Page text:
A man who mistakenly underpaid 43 cents for a bottle of soft drink at a gas station is being held on a $50,000 bond and faces up to seven years in prison.
Joseph Sobolewski was arrested on a felony charge under Pennsylvania’s “three strikes” law for retail theft, according to court records, as he has two nonviolent theft convictions from many years earlier.
Mr Sobolewski is reported to have seen a sign at an Exxon gas station offering two bottles of Mountain Dew soda for $3, and believing $2 would cover the price of one, left his money on the counter. In fact, a single bottle cost $2.43, so staff at the gas station called the State Police.
Megan Ammerman, a spokeswoman for the Pennsylvania State Police, told The Washington Post that for someone who has twice previously been convicted of retail theft, an additional offense is automatically a felony, regardless of the value of the items stolen.
She said in a statement: “Troopers cannot decide to not charge someone for a criminal case, only victims of certain crimes can decline charges. If we are called to an incident involving a crime we follow and enforce the PA Crimes Code.”
Brandon J Flood, secretary of the Pennsylvania Board of Pardons, called the charge “a complete and utter waste of resources”.
He continued: “This is literally a matter of cents, resulting in not only criminalizing an individual but costing taxpayers money to house him.”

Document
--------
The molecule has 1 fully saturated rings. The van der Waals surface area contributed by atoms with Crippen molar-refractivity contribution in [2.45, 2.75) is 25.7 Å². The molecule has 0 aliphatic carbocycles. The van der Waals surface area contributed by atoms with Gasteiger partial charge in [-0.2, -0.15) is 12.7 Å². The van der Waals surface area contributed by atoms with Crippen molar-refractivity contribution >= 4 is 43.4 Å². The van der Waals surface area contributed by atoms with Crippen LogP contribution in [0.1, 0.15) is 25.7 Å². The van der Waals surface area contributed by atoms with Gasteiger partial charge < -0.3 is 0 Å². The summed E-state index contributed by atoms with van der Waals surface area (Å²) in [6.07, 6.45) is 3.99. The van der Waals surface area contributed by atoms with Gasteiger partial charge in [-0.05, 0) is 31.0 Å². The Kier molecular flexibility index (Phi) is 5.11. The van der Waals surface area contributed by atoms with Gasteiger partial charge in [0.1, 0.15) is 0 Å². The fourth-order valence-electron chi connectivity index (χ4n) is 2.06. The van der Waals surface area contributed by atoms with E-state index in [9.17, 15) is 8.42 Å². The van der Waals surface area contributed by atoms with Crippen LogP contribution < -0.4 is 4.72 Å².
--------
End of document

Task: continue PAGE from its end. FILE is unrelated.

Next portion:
Mr Flood told The Washington Post. “We’re still grappling with a global pandemic and we have to be better fiscal stewards across the board, and this is the complete antithesis of that. We shouldn’t be seeing these kinds of cases.”
Court records show that Mr Sobolewski drove away without paying for a tank of gasoline more than a decade ago. In 2011, he stole a pair of $39.99 shoes from Kmart and was sentenced to three months in jail. He paid $866 in fines and fees related to the offense.
Mr Sobolewski now faces between three-and-a-half to seven years in jail, as his miscalculation over the price of the fizzy drink is a third “theft” offense.
Mr Flood said he is hopeful that Mr Sobolewski’s case could be a “flagship case” that eventually leads to changes in the three-strikes law.
“This law is crafted because it’s meant to serve as a deterrent, and I don’t think it has served its purpose,” Mr Flood said. “This is low-hanging fruit.”